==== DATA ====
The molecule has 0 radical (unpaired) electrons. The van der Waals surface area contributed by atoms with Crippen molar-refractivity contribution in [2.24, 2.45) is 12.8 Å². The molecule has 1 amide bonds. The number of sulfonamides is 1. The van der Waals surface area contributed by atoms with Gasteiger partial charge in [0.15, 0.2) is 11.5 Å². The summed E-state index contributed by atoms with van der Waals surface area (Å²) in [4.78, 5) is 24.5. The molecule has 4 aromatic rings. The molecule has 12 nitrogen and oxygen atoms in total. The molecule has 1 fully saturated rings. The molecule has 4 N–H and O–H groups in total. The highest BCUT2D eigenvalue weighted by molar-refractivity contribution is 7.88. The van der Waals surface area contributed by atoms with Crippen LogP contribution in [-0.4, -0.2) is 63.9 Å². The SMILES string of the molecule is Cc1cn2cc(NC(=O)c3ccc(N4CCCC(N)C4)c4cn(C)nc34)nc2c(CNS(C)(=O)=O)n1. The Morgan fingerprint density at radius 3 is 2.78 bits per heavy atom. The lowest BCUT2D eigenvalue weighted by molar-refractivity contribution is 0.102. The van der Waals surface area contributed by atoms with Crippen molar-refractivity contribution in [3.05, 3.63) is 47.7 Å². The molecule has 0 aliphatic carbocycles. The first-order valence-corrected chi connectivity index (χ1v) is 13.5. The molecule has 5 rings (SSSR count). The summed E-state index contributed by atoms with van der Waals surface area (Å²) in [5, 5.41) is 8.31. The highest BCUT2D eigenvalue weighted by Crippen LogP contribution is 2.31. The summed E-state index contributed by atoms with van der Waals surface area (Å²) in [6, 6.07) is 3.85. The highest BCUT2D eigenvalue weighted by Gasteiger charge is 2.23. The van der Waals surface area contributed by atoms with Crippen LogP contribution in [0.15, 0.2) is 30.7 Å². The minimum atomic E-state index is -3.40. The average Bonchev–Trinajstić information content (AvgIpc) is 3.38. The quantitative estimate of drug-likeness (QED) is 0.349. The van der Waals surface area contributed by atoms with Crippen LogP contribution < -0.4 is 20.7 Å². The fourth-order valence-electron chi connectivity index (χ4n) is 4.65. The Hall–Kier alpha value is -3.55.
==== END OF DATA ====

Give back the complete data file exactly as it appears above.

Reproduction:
The molecule has 0 radical (unpaired) electrons. The van der Waals surface area contributed by atoms with Crippen molar-refractivity contribution in [2.24, 2.45) is 12.8 Å². The molecule has 1 amide bonds. The number of sulfonamides is 1. The van der Waals surface area contributed by atoms with Gasteiger partial charge in [0.15, 0.2) is 11.5 Å². The summed E-state index contributed by atoms with van der Waals surface area (Å²) in [4.78, 5) is 24.5. The molecule has 4 aromatic rings. The molecule has 12 nitrogen and oxygen atoms in total. The molecule has 1 fully saturated rings. The molecule has 4 N–H and O–H groups in total. The highest BCUT2D eigenvalue weighted by molar-refractivity contribution is 7.88. The van der Waals surface area contributed by atoms with Crippen LogP contribution in [-0.4, -0.2) is 63.9 Å². The SMILES string of the molecule is Cc1cn2cc(NC(=O)c3ccc(N4CCCC(N)C4)c4cn(C)nc34)nc2c(CNS(C)(=O)=O)n1. The Morgan fingerprint density at radius 3 is 2.78 bits per heavy atom. The lowest BCUT2D eigenvalue weighted by molar-refractivity contribution is 0.102. The van der Waals surface area contributed by atoms with Crippen molar-refractivity contribution in [3.05, 3.63) is 47.7 Å². The molecule has 0 aliphatic carbocycles. The first-order valence-corrected chi connectivity index (χ1v) is 13.5. The molecule has 5 rings (SSSR count). The summed E-state index contributed by atoms with van der Waals surface area (Å²) in [5, 5.41) is 8.31. The highest BCUT2D eigenvalue weighted by Crippen LogP contribution is 2.31. The summed E-state index contributed by atoms with van der Waals surface area (Å²) in [6, 6.07) is 3.85. The highest BCUT2D eigenvalue weighted by Gasteiger charge is 2.23. The van der Waals surface area contributed by atoms with Crippen LogP contribution in [0.15, 0.2) is 30.7 Å². The minimum atomic E-state index is -3.40. The average Bonchev–Trinajstić information content (AvgIpc) is 3.38. The quantitative estimate of drug-likeness (QED) is 0.349. The van der Waals surface area contributed by atoms with Crippen LogP contribution < -0.4 is 20.7 Å². The fourth-order valence-electron chi connectivity index (χ4n) is 4.65. The Hall–Kier alpha value is -3.55.